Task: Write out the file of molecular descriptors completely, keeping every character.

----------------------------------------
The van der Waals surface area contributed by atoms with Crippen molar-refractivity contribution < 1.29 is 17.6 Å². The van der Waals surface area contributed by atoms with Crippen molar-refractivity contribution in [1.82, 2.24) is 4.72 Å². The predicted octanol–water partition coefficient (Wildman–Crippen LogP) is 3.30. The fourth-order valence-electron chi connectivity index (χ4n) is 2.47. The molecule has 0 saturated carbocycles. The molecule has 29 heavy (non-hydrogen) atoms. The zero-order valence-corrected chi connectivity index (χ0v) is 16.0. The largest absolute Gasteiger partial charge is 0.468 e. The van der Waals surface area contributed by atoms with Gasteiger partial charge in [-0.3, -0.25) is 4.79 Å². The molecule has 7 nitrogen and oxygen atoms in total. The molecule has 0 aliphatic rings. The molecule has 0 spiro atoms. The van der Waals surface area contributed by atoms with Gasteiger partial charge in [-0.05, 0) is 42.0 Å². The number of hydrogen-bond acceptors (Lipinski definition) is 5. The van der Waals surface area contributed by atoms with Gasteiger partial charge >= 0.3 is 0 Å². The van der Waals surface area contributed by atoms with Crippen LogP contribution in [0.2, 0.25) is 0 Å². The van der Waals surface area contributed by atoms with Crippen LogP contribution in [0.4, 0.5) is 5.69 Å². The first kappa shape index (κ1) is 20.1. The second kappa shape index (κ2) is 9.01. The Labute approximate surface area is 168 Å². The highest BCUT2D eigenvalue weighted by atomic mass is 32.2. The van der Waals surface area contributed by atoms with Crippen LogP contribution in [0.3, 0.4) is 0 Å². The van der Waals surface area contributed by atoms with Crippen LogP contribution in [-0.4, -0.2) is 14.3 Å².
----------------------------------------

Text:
The van der Waals surface area contributed by atoms with Crippen molar-refractivity contribution < 1.29 is 17.6 Å². The van der Waals surface area contributed by atoms with Crippen molar-refractivity contribution in [1.82, 2.24) is 4.72 Å². The predicted octanol–water partition coefficient (Wildman–Crippen LogP) is 3.30. The fourth-order valence-electron chi connectivity index (χ4n) is 2.47. The molecule has 0 saturated carbocycles. The molecule has 29 heavy (non-hydrogen) atoms. The zero-order valence-corrected chi connectivity index (χ0v) is 16.0. The largest absolute Gasteiger partial charge is 0.468 e. The van der Waals surface area contributed by atoms with Gasteiger partial charge in [-0.3, -0.25) is 4.79 Å². The molecule has 7 nitrogen and oxygen atoms in total. The molecule has 0 aliphatic rings. The molecule has 0 spiro atoms. The van der Waals surface area contributed by atoms with Gasteiger partial charge in [-0.05, 0) is 42.0 Å². The number of hydrogen-bond acceptors (Lipinski definition) is 5. The van der Waals surface area contributed by atoms with Gasteiger partial charge >= 0.3 is 0 Å². The van der Waals surface area contributed by atoms with Crippen LogP contribution in [0.2, 0.25) is 0 Å². The van der Waals surface area contributed by atoms with Crippen LogP contribution in [0.4, 0.5) is 5.69 Å². The first kappa shape index (κ1) is 20.1. The second kappa shape index (κ2) is 9.01. The Labute approximate surface area is 168 Å². The highest BCUT2D eigenvalue weighted by atomic mass is 32.2. The van der Waals surface area contributed by atoms with Crippen LogP contribution in [0.3, 0.4) is 0 Å². The van der Waals surface area contributed by atoms with Crippen LogP contribution in [-0.4, -0.2) is 14.3 Å².